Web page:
BassWestUSA - March/April, 2011, Page 82


Corralling Cruisers



spring time when sh are look- ing over locations where they will spawn, they start cruising the shallows. This cruising activity may be observable during January or early February along the southern border of the USA but cruis- ing may not occur until March, April or even May along the north- ern border of the United States. Regardless of where or when it occurs, a good technique for this situation, my favorite go to bait for cruisers is a good old-fashioned Senko type bait rigged wacky style. Most of us know what this is but for those new to the game I will go a little more in depth on the term wacky worm. Wacky worm is just taking any style of worm or stickbait and hooking it in the middle of the worm with a smaller hook. That’s all. First let’s start with what out t we will need to have to sh this technique. My favorite rod to use for this is a Powell 703 spin- ning rod. You want a rod with a soft tip but still have plenty of back bone to it. The reel I use is a Johnny Morris BPS spinning reel. I love these reels for their wide spool. The wider spool handles uorocar- bon line so much better than conventional reels. For line I use 8lb uorocarbon and when I am around a lot of heavy cover I will use 10lb test. The hook I have come to favor for this technique is the #2 Gamakatsu G-Lock. The hook up ratio with this hook is unreal and once hooked, sh stay hooked. For stickbait selections, there are quite a variety of companies to choose from. I use a 5 inch Net Bait Stick-O most of the time except for hard-to-get colors like natural shad and baby bass, for those I use the original Yamamoto Senkos. This is a deadly way to catch them when you see them cruising the shallows. My favorite colors to throw in this situation are the natural type colors like your green pumpkins, watermelon and for really clear water, natural shad and baby bass. The rst thing you want to do when you spot a sh cruising is to watch the way he is heading. You want to try and cut him off with your bait. I like to lead them about 10 feet or so. This is when you want to be as quiet as you can with your cast and with the bait entering the water. Too much splash and the sh will be gone. Once your bait hits the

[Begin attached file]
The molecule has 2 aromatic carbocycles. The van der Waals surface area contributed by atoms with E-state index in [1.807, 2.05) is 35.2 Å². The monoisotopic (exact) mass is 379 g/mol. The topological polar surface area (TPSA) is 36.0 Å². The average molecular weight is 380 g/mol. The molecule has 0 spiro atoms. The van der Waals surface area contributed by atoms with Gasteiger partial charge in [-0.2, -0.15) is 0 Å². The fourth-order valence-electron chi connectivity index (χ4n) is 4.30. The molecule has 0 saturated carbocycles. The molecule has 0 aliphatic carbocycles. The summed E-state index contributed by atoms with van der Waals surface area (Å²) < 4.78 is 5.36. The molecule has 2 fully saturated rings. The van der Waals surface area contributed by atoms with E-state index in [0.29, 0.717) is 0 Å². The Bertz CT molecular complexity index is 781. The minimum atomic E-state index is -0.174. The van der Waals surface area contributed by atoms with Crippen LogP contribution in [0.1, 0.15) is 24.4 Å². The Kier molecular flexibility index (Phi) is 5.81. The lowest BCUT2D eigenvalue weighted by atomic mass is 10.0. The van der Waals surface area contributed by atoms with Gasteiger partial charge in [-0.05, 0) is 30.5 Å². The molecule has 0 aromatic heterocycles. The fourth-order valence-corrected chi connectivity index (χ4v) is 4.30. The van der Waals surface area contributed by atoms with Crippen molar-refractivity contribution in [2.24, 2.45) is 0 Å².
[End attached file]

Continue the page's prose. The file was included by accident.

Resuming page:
water make sure you have enough slack line to let the bait free fall. Don’t do a thing. Don’t twitch it, drag it; scratch your nose if you must do something. Then leave it set once it hits the bottom. That sh knows the bait is there and a lot of times will pick it up once it’s on the bottom. Many times though, they will rush over and eat it on the fall. I am constantly watching the sh more than the bait to see her reaction to my presentation. The reason I do this is to see the sh’s mood. If the sh runs away like a dog with its tail tucked, then I know this sh in uncatchable at this time or else I mistakenly made the sh aware of my presence by making too much noise with my cast. If the sh holds its course, I know I have a legitimate chance of catching it. It’s a lot like shing a sh on a bed. Don’t give up on that sh that spooked off. Often, I will return to that area later in the day and give those sh another try. Sometimes just switching your presentation angle can make all the difference. Like I was saying before - always watch the sh as that is the key to catching cruising bass. Oh, and a lot of patience too. Have fun when those big girls start cruising the shallows and remember… they are not all catchable (just like bed sh in that regard). Read the sh, make the right presentation and your odds will go up. Also remember we learn more from the bad days than the good ones. Good Luck out there. BWU


March/April 2011